Were Dr. Benjamin Spock, the original author of Dr. Spock’s Baby and Child Care, still alive today, I might have a beef with him. I had the great honor of speaking on a panel for the Nuclear Freeze movement with Dr. Spock in the 1980s, when he was nearly 80 years old, but still ahead of his time, arguing on behalf of reducing nuclear weapons. Taking the reigns of the most recent version of Dr. Spock’s baby-raising guide, Robert Needleman, MD presents the view that video games are bad for kids and can and should be avoided.
Dr. Needleman correctly states that video games are so engrossing because they “provide instant feedback, hold attention by automatically adjusting level of difficulty, and by providing frequent rewards.” At the same time, Dr. Needleman writes that video games “have the ability to capture children’s imaginations and train their emotions to accept violence.” He also appears to marginalize the positive aspects of video games into mere eye-hand coordination gains and visual-logical thinking skills. I respectfully disagree.
This perspective is consistent with the bias on the part of many pediatricians and educators against the use of interactive digital media with children. For example, the American Academy of Pediatrics states “television and other entertainment media should be avoided for infants and children under age 2”. But this view is changing; not everyone believes that video games are bad for kids. Until March 2012, the National Association for the Education of Young Children (NAEYC) was strongly against the use of digital media with young children. However, their new position statement notes “We believe that when used appropriately, technology and interactive media have tremendous potential to nurture early learning and development”. Similar sentiments are seen in the position papers of respected organizations such as the Joan Ganz Cooney Center and the Fred Rogers Center.
I believe that the best approach with young children and digital media is one in which we stress those activities that are most critical to their early development. These include physical and sensory play, interactions with family and caretakers, and opportunities for touching, feeling and experiencing…but not necessarily avoiding digital play altogether. A 12 month old child watching a short video while mom makes dinner won’t be scarred for life, and an 18 month old playing with an app that teaches shapes is actually apt to learn something.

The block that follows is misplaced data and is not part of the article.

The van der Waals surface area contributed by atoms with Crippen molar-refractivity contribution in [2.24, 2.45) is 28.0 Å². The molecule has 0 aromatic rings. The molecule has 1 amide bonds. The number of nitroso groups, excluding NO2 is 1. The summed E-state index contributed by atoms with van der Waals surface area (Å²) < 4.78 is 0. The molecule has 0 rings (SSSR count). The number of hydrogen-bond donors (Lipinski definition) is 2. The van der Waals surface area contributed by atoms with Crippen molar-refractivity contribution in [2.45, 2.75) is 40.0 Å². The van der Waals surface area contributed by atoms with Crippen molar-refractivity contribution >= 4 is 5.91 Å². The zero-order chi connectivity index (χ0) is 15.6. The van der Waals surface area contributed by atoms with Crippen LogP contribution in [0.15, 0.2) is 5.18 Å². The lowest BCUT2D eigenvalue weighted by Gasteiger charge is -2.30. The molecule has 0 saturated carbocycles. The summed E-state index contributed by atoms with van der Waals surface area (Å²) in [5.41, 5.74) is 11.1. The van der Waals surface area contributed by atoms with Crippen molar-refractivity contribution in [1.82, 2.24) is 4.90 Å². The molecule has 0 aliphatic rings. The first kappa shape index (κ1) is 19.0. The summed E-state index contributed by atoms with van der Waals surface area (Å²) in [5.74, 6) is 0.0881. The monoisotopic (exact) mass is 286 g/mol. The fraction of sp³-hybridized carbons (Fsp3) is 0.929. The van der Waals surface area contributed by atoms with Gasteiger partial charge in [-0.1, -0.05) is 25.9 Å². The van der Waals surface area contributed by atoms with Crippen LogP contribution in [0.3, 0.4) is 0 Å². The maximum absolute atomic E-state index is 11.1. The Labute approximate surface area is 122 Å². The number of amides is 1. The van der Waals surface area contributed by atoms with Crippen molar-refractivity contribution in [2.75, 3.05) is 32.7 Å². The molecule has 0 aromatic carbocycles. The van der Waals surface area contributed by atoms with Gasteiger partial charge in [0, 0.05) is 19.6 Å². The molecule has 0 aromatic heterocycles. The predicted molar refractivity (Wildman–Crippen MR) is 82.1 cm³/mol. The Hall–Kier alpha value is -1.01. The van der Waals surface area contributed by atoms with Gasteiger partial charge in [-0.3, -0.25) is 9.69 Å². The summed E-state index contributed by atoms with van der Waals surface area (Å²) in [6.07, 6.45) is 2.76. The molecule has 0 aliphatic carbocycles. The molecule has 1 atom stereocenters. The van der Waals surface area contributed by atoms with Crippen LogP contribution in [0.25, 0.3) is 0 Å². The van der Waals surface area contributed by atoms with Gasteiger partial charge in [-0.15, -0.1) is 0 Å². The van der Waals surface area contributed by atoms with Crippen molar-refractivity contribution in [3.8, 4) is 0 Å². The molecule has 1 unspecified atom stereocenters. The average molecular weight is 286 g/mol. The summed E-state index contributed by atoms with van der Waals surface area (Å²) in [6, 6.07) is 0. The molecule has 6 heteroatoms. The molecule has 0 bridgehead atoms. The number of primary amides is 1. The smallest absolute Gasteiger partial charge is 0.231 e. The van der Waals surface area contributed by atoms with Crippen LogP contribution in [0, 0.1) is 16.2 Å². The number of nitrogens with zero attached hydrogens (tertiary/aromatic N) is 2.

Dr. Needleman — who is well-known for the importance he places on reading — appears to be missing out on the educational values of video games for many struggling readers. The engrossing nature of video games and digital media provides readers with immediate and non-judgmental feedback. Many of the better reading apps allow a child to simply touch a word to hear its pronunciation, or choose to listen to an entire book or chapter where each word is lit up while being read aloud. He does not take into account that many engaging video games, such as The Legend of Zelda: Skyward Sword, Braid, and Cave Story, require a great deal of reading in order to be successful. In addition, many apps take advantage of their engaging features to encourage additional reading practice that might not occur in a traditional setting. Tools including e-readers such as the Kindle or iPad, services such as Blogger, or apps and software such as Disney Comics or BrainPop Jr. can encourage a variety of reading skills.
In my estimation, Dr. Needleman does hit the nail on the head when he states “video games are ideal teaching tools.” Regrettably, his focus is more on the “unfortunate” skills that video games teach, rather than encouraging parents and educators to find and nurture the positive ways that video games can be used for learning. The emphasis made in the ninth edition of Dr. Spock’s Baby and Child Care is on the dangers and the negative aspects of video games and technology. I hope that the tenth edition will include suggestions around how video games and technologies can be used in a more positive fashion to help the children’s growth, development, and learning in the 21st century.